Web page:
St John Ambulance to close more than 100 buildings with immediate effect

The first aid charity must reduce its estate to protect its future, chief executive Martin Houghton-Brown said

(Photograph: Laurence Griffiths/AFP via Getty Images)
(Photograph: Laurence Griffiths/AFP via Getty Images)

St John Ambulance has announced plans to close 117 of its 352 buildings with immediate effect, as the charity grapples with a financial deficit of £20m caused by the coronavirus pandemic. 

The measure, announced on Wednesday, comes alongside additional measures including furloughing almost half of the charity’s employed workforce, stopping pay increases, pausing projects, implementing a recruitment freeze where possible and looking at the longer term plan for recovering the lost income. 

A further review of the properties would be carried out in the autumn, the charity said in a statement, with the organisation aiming to retain and improve buildings from which it can deliver the “most positive impact in communities”. 

Announcing the measure, chief executive, Martin Houghton-Brown said the charity “had not taken this decision lightly.” 

He said: “We know our buildings represent more than just a physical presence in communities.

“However, we have a duty to continue serving these communities by responding to their health needs and it is with regret that we have to reduce our estate to shore up the charity’s future.” 

Speaking at a virtual meeting of the Digital, Culture, Media & Sport Select Committee in April this year, Houghton-Brown had previously warned the charity had reserves “to last until August”, but that “if the [pandemic] was to go beyond August it would require heavy borrowing.”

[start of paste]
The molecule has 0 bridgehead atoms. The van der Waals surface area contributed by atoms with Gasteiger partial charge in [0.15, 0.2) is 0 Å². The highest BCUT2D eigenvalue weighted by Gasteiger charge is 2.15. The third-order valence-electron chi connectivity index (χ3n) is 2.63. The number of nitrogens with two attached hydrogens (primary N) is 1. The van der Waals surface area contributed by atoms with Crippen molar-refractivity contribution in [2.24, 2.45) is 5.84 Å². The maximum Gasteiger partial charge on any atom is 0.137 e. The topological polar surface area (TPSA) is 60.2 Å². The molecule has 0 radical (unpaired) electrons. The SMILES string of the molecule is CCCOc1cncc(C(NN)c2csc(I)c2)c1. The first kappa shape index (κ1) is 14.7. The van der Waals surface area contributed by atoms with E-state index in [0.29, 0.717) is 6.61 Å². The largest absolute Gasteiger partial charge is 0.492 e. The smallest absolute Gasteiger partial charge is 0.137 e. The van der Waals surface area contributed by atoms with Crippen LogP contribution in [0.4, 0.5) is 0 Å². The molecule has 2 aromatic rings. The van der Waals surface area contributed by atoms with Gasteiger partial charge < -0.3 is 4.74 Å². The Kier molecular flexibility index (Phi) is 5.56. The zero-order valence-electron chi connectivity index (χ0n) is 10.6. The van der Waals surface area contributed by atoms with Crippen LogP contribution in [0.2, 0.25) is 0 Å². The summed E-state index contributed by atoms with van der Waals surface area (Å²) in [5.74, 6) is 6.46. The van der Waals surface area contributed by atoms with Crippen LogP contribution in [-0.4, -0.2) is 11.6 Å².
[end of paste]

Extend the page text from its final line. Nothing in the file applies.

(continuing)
In a statement to Third Sector, a spokesperson for the charity said that despite receiving a parcel of the government’s £750m sector bailout, the organisation “could not underestimate the impact that Covid-19 has had on St John’s main income streams – first aid training and event cover – being halted by the nationwide lockdown.” 

“Despite receiving an injection of government cash, we have always been clear that we need to continue to make difficult decisions to help us deal with the financial deficit of £20m. This significant challenge has led to the decision we announced this week,” the spokesperson added. 

In May the charity announced a programme of redundancies, with up to 250 roles placed at risk. The charity spokesperson confirmed the consultation was still in process, and that the organisation was working to minimise the impact on its staff. 

“We have worked really hard through our employee forums to minimise the impact, including implementing different ways of working, redeploying staff, introducing four-day weeks (to extend into 2021) and job sharing,” they said. 

“Nearly 150 people have proceeded with the voluntary redundancy programme and around 40 roles will be compulsory redundancies, although final figures will not be known until we conclude the full consultation process." 

The charity confirmed it was planning risk assessments for multiple scenarios in the months ahead, including technological solutions to help grow volunteer numbers and expand its units. 

Houghton-Brown said he would work with St John colleagues to explore “how we evolve to still meet and serve communities.” 

“Whether that’s using technology to better connect with people or finding partners in the community who would welcome St John, we will find new ways to continue our life saving work now, and for many years to come,” he said. 

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